Senior Moves: Expand Enrollment by Offering Modified Dance Classes for Older Adults

Photo: ©iStockphoto.com/Daniel Laflor

In the next few decades, the elderly population will increase—a result of the postwar baby boom. This is an opportunity for an enrollment boom at your studio. "People stay healthy by moving, and dance appeals aesthetically by adding another level to the cognitive experience," says Andrew Jannetti, a New York City dancer, choreographer and adjunct instructor at New York University's Gallatin School of Individualized Study, who has been teaching older adults for over 20 years.

Dance provides health benefits for those 65 and older, improving short-term memory through memorization of steps, maintaining heart health through physical activity and providing brain stimulation through socialization. Dance also helps with flexibility and coordination, which reduces the risk of falling. But before adding a class for this age group, you'll need to create a safe curriculum to meet their needs.


Your class structure will depend on the activity level of your students. For a group of fairly inactive adults, your goal may be to increase activity level with heightened endurance, balance and body awareness, but not necessarily to reach a target heart rate, says Dr. Deb Kegelmeyer, associate professor of clinical allied medicine in the Division of Physical Therapy at Ohio State University. More active adults may anticipate a traditional ballet, modern or jazz technique. Jannetti teaches an hour-long class designed for a combined group, including fluid stretches, center combinations based in jazz, and a yoga-inspired cooldown.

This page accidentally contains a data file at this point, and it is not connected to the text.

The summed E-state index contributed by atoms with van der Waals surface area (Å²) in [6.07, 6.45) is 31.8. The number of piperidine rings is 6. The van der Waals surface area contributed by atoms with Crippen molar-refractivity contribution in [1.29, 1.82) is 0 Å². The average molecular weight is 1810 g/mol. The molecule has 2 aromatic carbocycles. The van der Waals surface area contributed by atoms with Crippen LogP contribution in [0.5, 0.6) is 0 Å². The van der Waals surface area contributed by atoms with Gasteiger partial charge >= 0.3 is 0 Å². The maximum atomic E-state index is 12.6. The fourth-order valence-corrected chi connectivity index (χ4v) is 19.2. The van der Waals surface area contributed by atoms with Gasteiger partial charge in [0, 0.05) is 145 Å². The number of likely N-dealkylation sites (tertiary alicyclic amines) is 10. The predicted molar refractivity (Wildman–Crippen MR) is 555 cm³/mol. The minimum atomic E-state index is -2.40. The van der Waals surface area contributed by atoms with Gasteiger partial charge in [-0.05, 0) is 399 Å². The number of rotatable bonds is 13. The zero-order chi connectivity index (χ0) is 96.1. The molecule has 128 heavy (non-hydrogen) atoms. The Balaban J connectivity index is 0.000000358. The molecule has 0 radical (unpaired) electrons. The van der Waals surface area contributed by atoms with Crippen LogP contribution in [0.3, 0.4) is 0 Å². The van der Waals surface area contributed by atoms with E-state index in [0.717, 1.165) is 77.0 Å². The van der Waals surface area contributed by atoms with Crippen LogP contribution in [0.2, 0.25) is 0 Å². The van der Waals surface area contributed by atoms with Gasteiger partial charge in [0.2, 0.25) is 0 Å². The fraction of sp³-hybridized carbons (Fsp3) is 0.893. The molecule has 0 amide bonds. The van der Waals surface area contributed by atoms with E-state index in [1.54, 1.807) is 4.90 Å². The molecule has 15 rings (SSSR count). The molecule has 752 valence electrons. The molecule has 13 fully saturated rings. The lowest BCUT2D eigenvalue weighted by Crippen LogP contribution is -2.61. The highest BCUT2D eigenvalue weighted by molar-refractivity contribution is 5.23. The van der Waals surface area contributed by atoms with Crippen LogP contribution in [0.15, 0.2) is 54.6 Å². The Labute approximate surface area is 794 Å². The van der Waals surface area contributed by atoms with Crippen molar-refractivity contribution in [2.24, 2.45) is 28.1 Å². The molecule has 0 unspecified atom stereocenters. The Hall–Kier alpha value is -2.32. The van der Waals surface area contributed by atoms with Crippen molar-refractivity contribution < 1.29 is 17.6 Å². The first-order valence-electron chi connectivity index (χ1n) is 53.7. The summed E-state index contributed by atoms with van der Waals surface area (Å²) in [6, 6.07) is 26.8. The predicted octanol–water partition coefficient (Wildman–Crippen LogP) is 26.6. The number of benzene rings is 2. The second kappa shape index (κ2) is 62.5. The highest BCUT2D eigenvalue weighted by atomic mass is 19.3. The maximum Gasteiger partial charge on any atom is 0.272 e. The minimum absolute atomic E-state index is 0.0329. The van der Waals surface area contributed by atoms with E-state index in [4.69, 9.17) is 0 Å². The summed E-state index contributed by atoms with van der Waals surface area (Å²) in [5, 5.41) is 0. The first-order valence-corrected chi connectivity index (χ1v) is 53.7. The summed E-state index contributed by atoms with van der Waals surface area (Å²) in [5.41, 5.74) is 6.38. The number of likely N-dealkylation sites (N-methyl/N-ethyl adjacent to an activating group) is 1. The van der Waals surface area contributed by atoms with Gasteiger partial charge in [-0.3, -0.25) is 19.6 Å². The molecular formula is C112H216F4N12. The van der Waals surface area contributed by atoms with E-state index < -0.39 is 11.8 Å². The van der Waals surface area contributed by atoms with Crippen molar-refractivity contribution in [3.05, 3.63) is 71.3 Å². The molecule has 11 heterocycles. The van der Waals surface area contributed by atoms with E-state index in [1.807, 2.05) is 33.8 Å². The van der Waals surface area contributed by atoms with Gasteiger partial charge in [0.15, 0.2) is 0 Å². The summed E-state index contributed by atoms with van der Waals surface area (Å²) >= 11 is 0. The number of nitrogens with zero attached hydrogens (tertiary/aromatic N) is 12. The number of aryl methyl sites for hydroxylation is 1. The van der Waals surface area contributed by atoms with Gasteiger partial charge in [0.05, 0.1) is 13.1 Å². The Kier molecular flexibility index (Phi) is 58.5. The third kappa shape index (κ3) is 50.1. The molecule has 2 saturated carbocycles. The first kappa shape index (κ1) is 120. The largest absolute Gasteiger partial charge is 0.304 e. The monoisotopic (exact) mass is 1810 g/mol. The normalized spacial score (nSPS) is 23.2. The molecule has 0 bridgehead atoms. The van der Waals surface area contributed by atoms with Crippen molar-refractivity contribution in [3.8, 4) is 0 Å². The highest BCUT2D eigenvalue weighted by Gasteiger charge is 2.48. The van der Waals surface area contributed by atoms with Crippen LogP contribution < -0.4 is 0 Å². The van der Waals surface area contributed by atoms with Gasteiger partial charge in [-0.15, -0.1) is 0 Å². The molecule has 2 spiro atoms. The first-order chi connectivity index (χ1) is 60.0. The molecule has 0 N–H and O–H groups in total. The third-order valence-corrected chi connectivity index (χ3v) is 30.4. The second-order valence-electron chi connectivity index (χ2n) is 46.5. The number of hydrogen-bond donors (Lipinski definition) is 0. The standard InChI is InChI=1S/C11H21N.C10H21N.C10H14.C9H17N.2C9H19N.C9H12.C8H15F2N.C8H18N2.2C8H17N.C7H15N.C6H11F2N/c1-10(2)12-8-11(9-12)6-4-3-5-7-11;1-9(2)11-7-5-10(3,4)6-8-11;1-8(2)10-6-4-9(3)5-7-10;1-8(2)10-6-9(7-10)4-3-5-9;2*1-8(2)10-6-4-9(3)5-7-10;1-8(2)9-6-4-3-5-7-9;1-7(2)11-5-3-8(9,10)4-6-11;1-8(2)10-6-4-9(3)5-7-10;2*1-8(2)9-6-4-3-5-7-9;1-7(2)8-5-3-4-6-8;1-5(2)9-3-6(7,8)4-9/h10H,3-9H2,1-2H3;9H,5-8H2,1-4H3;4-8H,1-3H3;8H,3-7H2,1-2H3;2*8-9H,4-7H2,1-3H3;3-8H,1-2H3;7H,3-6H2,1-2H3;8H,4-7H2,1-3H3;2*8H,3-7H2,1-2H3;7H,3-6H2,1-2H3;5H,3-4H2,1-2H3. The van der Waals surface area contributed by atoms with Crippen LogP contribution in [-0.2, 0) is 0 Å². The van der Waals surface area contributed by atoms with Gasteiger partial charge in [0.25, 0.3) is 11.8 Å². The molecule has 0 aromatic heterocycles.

Be aware of students' physical limitations and fears, regardless of previous dance experience. Some may feel uncomfortable turning or jumping, and you can meet their needs without these technical elements. Ask if there are health issues before beginning, and tailor class accordingly. Anyone with heart disease should consult their physician before dancing. "Tell them that if something is too difficult or causes pain or fear of falling, they should not do it," Kegelmeyer says. As a precaution, Jannetti advises teachers to become CPR-certified.

Take time to explain steps slowly and clearly, and repeat them as needed. "If they don't understand the steps, it's not because they didn't listen. They need to process each piece," Kegelmeyer says. "It's kind of like the RAM in your computer. Older adults take smaller chunks of information, process them and put them together to get to the same big chunk."

Attracting an Older Clientele

If you're thinking of starting a class for seniors try these tips to help fill it.

- Give incentives to students who persuade a grandparent to try a class.

- Offer a free trial class and discounts on pre-paid class cards.